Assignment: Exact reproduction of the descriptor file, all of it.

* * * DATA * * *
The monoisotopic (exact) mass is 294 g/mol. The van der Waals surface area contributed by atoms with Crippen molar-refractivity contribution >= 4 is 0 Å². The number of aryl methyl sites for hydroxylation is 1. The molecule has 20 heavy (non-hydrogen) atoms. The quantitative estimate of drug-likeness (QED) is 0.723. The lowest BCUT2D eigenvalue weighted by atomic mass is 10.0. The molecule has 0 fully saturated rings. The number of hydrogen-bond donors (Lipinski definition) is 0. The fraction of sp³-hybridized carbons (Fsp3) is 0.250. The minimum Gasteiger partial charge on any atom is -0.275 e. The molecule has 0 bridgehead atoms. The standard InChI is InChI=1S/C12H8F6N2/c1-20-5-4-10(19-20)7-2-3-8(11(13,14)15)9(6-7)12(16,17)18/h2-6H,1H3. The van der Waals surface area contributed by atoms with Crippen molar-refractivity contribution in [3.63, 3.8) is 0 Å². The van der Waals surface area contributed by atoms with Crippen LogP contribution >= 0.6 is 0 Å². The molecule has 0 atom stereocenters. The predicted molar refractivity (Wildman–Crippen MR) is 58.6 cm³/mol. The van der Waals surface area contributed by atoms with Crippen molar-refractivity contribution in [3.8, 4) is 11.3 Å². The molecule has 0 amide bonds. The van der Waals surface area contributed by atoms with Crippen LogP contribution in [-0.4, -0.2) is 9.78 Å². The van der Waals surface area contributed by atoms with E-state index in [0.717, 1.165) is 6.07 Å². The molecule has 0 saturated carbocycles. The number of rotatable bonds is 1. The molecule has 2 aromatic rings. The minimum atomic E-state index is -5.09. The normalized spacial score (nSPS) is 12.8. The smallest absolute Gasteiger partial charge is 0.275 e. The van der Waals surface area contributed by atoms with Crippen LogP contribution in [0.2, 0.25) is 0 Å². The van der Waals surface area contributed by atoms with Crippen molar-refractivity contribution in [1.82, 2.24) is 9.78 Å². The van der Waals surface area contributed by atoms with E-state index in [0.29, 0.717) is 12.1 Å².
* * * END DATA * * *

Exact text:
The monoisotopic (exact) mass is 294 g/mol. The van der Waals surface area contributed by atoms with Crippen molar-refractivity contribution >= 4 is 0 Å². The number of aryl methyl sites for hydroxylation is 1. The molecule has 20 heavy (non-hydrogen) atoms. The quantitative estimate of drug-likeness (QED) is 0.723. The lowest BCUT2D eigenvalue weighted by atomic mass is 10.0. The molecule has 0 fully saturated rings. The number of hydrogen-bond donors (Lipinski definition) is 0. The fraction of sp³-hybridized carbons (Fsp3) is 0.250. The minimum Gasteiger partial charge on any atom is -0.275 e. The molecule has 0 bridgehead atoms. The standard InChI is InChI=1S/C12H8F6N2/c1-20-5-4-10(19-20)7-2-3-8(11(13,14)15)9(6-7)12(16,17)18/h2-6H,1H3. The van der Waals surface area contributed by atoms with Crippen molar-refractivity contribution in [3.63, 3.8) is 0 Å². The van der Waals surface area contributed by atoms with Crippen LogP contribution >= 0.6 is 0 Å². The molecule has 0 atom stereocenters. The predicted molar refractivity (Wildman–Crippen MR) is 58.6 cm³/mol. The van der Waals surface area contributed by atoms with Crippen molar-refractivity contribution in [3.8, 4) is 11.3 Å². The molecule has 0 amide bonds. The van der Waals surface area contributed by atoms with Crippen LogP contribution in [-0.4, -0.2) is 9.78 Å². The van der Waals surface area contributed by atoms with E-state index in [0.717, 1.165) is 6.07 Å². The molecule has 0 saturated carbocycles. The number of rotatable bonds is 1. The molecule has 2 aromatic rings. The minimum atomic E-state index is -5.09. The normalized spacial score (nSPS) is 12.8. The smallest absolute Gasteiger partial charge is 0.275 e. The van der Waals surface area contributed by atoms with Crippen LogP contribution in [0.2, 0.25) is 0 Å². The van der Waals surface area contributed by atoms with Crippen molar-refractivity contribution in [1.82, 2.24) is 9.78 Å². The van der Waals surface area contributed by atoms with E-state index in [0.29, 0.717) is 12.1 Å².